Although there have been no threats of retaliatory trade actions so far, Jakarta appears determined to claim foul play. "Foreign players can trade freely here. So we expect the same kind of fairness," Ismanu Soemiran, head of the Indonesian Clove Cigarette Producers Association, was quoted as saying.

That's not how US regulators view the risks, however. According to the US Centers for Disease Control and Prevention (CDC), standardized machine-smoking analysis indicates that kreteks deliver more nicotine, carbon monoxide and tar than regular cigarettes. The CDC also notes that research in Indonesia has shown that regular kretek smokers have 13-20 times the risk for abnormal lung function as non-smokers.

Eugenol, a phenolic compound in cloves, enhances the effect of the tar. Though tests have shown that it alone causes extensive lung damage when smoked, it has sedative properties and gives smokers a "feel good" sensation, similar, perhaps, to that felt by those who have become very rich through kretek production.

The three largest Indonesia-based producers - Sampoerna, Gudang Garum, and Djarum - account for more than 72% of the national market and all are among Indonesia's top 10 companies in sales and profits. Sampoerna has a 28.2% share of the market, followed by Gudang Garam's 23.6% and Djarum's 20.4%.

Gudang Garam posted a net profit of Rp710.56 billion in the first half of 2007, up about 31% from the same period last year. Sampoerna's profits in the same period were up 9.5% to Rp2.074 trillion from Rp1.894 trillion over the same period the year before. These profits were largely from domestic sales.

Indonesia's own version of Forbes magazine, Globe Asia, listed the wealth of the three biggest tobacco barons in a recent issue. According to the magazine, Budi Hartono of the Djarum group has a net worth of $4.2 billion, Gudang Garam's Rachman Halim is worth $3.5 billion and Putera Sampoerna trails in third with $2.2 billion

In May 2005, Sampoerna sold a controlling stake in his company, HM Sampoerna, to the US-based Altria Group Inc, the world's leading manufacturer of cigarettes and owner of Philip Morris, in a $5.2 billion transaction. The blockbuster deal represented the largest ever foreign takeover in Indonesian corporate history.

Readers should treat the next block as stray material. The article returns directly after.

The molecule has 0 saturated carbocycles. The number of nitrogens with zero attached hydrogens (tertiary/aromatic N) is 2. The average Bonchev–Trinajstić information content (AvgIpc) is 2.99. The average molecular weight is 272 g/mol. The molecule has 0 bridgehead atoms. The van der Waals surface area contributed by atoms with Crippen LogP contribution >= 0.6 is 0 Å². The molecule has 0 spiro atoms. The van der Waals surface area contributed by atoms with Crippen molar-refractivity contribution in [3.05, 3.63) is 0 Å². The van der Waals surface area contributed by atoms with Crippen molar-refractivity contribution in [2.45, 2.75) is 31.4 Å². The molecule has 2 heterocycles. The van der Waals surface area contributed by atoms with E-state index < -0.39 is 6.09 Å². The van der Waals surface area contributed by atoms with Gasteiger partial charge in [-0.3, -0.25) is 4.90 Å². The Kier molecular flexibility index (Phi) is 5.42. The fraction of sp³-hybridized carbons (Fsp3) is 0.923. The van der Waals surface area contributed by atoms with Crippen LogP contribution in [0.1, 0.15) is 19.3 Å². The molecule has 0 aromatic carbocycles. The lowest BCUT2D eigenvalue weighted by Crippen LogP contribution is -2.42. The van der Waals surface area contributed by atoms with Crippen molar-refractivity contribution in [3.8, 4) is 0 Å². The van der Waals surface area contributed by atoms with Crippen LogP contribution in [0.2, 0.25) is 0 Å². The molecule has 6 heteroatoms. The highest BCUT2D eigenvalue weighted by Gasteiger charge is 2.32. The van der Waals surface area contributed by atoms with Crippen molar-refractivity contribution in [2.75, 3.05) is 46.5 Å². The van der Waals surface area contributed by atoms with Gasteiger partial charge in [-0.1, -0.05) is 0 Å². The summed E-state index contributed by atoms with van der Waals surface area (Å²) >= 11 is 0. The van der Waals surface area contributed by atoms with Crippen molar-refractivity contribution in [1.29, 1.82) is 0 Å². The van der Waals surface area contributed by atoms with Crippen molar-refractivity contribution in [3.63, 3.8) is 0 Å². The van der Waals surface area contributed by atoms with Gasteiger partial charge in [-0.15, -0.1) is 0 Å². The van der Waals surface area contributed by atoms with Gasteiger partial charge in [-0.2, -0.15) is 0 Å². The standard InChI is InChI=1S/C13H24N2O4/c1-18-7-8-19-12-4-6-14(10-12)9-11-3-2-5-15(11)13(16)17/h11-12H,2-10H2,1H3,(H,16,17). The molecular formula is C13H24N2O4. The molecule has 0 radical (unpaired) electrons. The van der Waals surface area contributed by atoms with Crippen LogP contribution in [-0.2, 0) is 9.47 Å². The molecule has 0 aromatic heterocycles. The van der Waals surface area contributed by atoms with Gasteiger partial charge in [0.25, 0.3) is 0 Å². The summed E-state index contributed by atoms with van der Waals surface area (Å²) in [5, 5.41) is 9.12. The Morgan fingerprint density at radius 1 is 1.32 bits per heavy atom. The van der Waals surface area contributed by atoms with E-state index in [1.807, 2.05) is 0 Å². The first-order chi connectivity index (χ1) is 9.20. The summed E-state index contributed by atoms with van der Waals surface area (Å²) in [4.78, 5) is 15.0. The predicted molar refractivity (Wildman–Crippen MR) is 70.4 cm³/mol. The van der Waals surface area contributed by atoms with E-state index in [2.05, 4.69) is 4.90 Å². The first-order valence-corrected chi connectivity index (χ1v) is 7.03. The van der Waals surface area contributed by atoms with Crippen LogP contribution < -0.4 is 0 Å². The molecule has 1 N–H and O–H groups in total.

After enduring a battery of expensive lawsuits and new legislation banning smoking in public places in the US, Philip Morris International has in recent years successfully diversified internationally, producing 831.4 billion cigarettes and earning $48.26 billion in sales last year. That dwarfed the 183 billion cigarettes and $18.47 billion in sales it recorded last year in the US market.

Diversifying into Indonesia, the world's fourth-most-populated country and fifth-largest cigarette market, was a central part of Altria's diversification strategy. Last month, Altria announced plans to spin off its Geneva-based Philip Morris International from its US-based Philip Morris USA, in a move that would give the unit greater flexibility to eschew the tighter regulatory environments in North America and Europe, and roll out new products in developing markets, such as Indonesia and Russia.

Compared with the US and some other Asian countries, Indonesia has only half-heartedly applied anti-smoking measures in recent years. While a 2005 air-pollution control bylaw in the capital, Jakarta, prohibits smoking in all public places, including health-care facilities, playgrounds, schools and public transport, there is little political will to legislate the bans nationwide.

Politics of smoking